British Columbia Highway 17

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Highway 17 shield

Highway 17
Patricia Bay Highway (Vancouver Island section)
South Fraser Perimeter Road (Mainland section)
Highway 17 highlighted in red, upper left insert shows Highway 17 on Vancouver Island.
Route information
Length121 km[1][2] (75 mi)
Vancouver Island section
Length33 km (21 mi)
South end Victoria Harbour ferry terminal
Hwy 1 (TCH) in Victoria
North end Swartz Bay Ferry Terminal
Mainland section
Length44 km (27 mi)
West end Tsawwassen Ferry Terminal
Hwy 17A in Delta
Hwy 99 in Delta
Hwy 91 in Delta (via connector)
East end Hwy 1 (TCH) / Hwy 15 in Surrey
DistrictsSaanich, Central Saanich, North Saanich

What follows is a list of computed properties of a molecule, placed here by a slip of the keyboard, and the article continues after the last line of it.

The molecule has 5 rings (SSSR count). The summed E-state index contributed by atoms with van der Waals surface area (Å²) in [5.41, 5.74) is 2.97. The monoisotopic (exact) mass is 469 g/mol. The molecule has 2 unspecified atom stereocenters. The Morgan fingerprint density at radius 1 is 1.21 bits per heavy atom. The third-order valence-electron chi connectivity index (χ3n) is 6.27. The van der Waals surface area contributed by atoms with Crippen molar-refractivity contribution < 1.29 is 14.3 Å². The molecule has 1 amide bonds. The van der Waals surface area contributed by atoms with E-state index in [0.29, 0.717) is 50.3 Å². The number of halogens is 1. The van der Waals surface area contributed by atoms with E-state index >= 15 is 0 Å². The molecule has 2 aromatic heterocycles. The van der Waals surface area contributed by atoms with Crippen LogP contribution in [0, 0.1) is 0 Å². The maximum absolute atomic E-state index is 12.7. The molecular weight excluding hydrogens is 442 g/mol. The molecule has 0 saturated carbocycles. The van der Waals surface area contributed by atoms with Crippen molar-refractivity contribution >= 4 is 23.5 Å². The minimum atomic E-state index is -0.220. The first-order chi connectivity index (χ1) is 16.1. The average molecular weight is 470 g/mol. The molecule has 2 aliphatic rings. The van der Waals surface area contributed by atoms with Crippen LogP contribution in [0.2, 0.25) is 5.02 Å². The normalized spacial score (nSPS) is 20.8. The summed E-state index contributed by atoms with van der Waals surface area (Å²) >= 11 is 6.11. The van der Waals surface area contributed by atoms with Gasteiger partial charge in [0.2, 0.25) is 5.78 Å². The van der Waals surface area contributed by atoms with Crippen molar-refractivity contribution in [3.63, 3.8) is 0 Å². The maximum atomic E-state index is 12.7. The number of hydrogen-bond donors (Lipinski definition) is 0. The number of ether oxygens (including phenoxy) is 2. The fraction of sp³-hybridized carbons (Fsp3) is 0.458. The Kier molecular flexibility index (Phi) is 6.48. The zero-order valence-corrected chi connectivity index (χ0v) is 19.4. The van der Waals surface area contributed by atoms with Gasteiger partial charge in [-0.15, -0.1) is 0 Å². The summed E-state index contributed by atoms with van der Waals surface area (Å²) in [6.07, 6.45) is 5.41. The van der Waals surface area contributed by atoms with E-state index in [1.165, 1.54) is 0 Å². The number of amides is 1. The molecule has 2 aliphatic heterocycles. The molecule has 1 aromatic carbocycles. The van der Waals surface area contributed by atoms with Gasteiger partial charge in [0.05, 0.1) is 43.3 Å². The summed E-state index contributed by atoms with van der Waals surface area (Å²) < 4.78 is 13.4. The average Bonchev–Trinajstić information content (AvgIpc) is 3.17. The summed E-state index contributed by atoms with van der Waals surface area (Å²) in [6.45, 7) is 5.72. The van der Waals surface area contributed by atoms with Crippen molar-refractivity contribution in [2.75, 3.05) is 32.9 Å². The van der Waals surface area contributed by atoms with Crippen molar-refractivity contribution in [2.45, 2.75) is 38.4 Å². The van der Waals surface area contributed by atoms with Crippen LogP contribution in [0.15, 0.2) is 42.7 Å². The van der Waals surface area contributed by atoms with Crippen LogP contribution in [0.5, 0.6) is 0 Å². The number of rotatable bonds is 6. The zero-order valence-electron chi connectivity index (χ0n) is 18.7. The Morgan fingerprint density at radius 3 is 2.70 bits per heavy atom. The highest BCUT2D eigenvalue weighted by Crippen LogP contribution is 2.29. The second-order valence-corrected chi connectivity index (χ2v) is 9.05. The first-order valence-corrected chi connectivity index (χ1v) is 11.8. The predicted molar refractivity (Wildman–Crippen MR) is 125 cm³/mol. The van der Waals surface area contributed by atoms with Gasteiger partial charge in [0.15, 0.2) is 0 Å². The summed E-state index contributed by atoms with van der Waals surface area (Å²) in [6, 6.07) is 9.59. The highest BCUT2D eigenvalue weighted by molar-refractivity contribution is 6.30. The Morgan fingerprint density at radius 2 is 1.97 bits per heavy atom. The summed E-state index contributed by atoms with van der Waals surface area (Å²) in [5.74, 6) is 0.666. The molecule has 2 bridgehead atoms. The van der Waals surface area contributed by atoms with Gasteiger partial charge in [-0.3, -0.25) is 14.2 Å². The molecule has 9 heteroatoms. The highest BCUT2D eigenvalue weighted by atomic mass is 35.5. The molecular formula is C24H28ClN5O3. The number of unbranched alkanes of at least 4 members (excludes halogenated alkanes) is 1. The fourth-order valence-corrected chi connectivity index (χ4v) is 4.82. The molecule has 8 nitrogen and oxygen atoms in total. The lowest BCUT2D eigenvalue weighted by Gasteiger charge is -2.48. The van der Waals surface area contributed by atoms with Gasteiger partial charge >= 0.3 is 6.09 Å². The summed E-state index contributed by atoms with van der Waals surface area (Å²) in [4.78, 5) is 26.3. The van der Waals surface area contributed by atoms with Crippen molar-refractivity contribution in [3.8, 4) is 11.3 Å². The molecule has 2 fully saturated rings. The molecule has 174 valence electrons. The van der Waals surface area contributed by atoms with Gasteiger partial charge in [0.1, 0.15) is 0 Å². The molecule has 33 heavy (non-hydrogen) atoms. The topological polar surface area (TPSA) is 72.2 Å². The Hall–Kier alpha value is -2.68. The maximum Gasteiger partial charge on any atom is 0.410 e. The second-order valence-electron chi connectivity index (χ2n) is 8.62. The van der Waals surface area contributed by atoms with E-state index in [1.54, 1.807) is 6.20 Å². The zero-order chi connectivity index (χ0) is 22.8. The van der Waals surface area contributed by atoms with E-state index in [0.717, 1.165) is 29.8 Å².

Major citiesVictoria, Surrey, Delta
Highway system
British Columbia provincial highways
Hwy 16Hwy 17A

Highway 17 is a system of two separate highways: One on Vancouver Island, the other on the Lower Mainland, connected by a ferry link.

Route description[edit]

Vancouver Island section[edit]

The Island section of Highway 17 is known as the Patricia Bay Highway (locally abbreviated as the Pat Bay Highway) after nearby Patricia Bay, and is the main artery through the Saanich Peninsula, mostly travelling along its eastern coast. The highway is four lanes all the way from Victoria to Swartz Bay. The total length of the highway on the Island is 32 kilometres (20 mi). Highway 17 has had its present course through the area since 1978 when the Blanshard extension was completed.[3]